Fronteras

Paul Flahive / Texas Public Radio

This week on Fronteras: 

--A look at how undocumented immigrants without social security numbers pay taxes, and why the IRS doesn’t disclose their identities.

--A legal border crossing in Texas stimulates economies and relations on both sides as it celebrates the second anniversary of its opening.

--Mexican teachers experience Houston classrooms in an international, cultural exchange program.

--A unique protest in support of an arrested Cuban artist brings museums together in solidarity.

Doualy Xaykaothao / KERA

-- It’s been more than four years since President Obama signed the Affordable Care Act. More than 11 million people have signed up for health insurance, but there are still Latinos in Texas who are uninsured.

-- In New Mexico, another healthcare dilemma — a behavioral health provider will end its programs just two years after opening, leaving many criminal offenders without services.

Dianna Douglas / KERA

  — Texas’ Hispanic and black students are rocking the national charts when it comes to high school graduation rates. Fronteras takes a look at the reasons and whether students are also better prepared for college and career.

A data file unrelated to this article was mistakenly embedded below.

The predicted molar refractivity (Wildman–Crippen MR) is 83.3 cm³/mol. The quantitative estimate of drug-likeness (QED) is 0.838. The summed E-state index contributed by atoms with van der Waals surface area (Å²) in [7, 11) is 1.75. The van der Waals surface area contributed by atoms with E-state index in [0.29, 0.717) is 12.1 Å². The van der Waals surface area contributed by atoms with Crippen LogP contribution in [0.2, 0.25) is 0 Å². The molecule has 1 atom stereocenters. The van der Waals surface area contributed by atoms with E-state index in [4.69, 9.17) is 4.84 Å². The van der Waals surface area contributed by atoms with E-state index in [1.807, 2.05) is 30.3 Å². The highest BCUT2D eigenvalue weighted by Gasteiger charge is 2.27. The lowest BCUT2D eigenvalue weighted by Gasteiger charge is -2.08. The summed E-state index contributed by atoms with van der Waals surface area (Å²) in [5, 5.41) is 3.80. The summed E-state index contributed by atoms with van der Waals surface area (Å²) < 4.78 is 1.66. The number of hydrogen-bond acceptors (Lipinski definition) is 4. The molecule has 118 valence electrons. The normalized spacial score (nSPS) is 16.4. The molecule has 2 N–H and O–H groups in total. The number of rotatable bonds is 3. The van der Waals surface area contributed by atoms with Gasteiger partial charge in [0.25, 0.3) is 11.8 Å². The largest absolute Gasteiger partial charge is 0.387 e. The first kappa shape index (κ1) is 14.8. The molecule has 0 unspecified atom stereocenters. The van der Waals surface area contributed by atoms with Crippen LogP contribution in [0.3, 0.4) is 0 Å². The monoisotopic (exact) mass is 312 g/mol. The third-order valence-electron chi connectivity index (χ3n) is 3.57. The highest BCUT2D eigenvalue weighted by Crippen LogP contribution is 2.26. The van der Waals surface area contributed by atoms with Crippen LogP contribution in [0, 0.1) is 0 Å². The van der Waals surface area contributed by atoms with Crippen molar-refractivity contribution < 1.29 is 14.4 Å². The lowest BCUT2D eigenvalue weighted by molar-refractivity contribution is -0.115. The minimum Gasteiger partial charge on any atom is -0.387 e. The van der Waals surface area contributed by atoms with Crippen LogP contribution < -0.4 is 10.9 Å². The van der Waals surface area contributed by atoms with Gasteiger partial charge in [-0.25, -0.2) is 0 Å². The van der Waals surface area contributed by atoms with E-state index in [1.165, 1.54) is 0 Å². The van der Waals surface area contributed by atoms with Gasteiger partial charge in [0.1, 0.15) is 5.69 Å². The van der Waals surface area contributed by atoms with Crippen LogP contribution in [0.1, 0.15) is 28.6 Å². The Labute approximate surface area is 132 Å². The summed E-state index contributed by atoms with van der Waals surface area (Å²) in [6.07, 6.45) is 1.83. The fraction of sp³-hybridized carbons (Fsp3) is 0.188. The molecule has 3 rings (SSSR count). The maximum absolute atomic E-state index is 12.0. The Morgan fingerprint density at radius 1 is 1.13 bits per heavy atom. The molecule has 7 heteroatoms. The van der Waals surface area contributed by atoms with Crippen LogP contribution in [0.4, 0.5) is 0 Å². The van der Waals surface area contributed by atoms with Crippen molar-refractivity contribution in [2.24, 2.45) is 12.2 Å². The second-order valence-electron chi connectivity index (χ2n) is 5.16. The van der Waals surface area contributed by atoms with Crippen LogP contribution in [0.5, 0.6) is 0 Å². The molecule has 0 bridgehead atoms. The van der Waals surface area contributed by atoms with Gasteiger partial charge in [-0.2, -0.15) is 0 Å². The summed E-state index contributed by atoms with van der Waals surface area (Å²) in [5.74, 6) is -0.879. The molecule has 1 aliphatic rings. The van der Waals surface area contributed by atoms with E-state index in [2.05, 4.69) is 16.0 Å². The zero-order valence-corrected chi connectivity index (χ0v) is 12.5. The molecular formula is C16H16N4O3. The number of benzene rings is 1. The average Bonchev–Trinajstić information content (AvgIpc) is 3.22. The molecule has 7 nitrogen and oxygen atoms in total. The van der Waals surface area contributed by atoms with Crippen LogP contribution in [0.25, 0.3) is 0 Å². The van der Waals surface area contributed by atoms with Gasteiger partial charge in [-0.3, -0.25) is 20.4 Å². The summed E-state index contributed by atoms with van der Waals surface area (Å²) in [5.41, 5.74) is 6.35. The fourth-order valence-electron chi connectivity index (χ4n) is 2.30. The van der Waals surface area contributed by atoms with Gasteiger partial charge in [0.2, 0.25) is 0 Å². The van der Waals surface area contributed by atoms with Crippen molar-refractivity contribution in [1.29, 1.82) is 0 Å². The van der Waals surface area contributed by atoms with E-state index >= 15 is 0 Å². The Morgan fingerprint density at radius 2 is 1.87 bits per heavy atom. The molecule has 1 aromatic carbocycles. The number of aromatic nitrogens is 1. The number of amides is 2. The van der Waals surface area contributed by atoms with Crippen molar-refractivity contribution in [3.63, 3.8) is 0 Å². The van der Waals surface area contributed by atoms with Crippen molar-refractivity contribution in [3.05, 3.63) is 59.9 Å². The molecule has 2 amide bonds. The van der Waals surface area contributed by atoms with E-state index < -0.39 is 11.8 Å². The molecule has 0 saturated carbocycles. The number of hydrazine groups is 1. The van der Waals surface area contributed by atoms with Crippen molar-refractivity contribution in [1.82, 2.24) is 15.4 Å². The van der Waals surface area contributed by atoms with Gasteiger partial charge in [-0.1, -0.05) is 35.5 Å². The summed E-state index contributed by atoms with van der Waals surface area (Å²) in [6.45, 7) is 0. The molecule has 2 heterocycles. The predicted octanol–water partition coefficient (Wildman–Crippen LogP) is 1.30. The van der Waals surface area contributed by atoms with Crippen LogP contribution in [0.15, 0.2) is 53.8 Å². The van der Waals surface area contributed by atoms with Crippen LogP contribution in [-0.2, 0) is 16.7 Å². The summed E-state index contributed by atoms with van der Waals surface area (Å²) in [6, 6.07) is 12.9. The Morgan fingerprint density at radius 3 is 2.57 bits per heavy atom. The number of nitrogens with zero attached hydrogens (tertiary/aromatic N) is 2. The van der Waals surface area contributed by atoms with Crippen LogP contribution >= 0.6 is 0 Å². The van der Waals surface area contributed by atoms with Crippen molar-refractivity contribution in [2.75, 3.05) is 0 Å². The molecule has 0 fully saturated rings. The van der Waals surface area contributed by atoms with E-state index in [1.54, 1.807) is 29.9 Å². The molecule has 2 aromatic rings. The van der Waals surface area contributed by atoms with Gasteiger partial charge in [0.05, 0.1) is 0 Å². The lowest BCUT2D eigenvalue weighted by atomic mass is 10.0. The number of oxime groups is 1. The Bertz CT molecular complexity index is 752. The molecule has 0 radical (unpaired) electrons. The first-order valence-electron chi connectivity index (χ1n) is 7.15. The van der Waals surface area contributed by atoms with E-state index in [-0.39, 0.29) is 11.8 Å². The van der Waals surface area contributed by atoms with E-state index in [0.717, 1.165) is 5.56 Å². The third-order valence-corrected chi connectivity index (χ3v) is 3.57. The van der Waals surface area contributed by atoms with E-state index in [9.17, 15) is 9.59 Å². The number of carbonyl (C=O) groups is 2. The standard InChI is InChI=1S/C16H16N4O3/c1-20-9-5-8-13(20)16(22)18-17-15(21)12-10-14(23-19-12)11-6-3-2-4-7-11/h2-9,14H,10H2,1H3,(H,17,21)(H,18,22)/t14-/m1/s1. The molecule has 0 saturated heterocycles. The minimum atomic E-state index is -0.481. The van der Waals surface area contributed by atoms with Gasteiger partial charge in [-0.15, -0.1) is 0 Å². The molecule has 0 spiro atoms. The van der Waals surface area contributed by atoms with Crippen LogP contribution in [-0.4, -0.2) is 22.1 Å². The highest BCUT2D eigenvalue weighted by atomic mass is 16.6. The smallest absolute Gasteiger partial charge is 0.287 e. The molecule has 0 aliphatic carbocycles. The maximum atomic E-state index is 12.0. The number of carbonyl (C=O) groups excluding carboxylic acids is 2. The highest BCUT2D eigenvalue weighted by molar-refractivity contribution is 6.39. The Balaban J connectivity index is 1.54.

— In Dallas minority students excel on Advanced Placement tests for colleges.  We take a look at why that’s happening.

—Sen. Ted Cruz, the first official presidential candidate for the 2016 elections, may speak at Texas A&M International’s graduation ceremony in Laredo.  Could he be trying to make inroads with Hispanic voters?

This Week On Fronteras:

-- The families and classmates of 43 missing Mexican college students traveled across the U.S. to raise awareness for their situation.

-- A movement is underway to prevent suicides by freeing immigrant mothers and their children from detention centers.

-- From New Mexico, here’s some stereotype defying information about gun violence.

-- The best bilingual teacher in the U.S. hails from Dallas.

-- A talk with the directors of the new border documentary, Western.

KUNM Public Radio

This Week on Fronteras:

·       Mexican police score a big arrest in the bloody drug war along the border

·       A Texas county refuses to take federal drug cases coming from border patrol checkpoints.

·       In one New Mexico community water from the Rio Grande has long been important for sustaining crops and religious ceremonies. Now residents say it’s polluted.

·       Crossing the U.S.-Mexico border turned out tragically for one young man who has been in a coma for 15 years.

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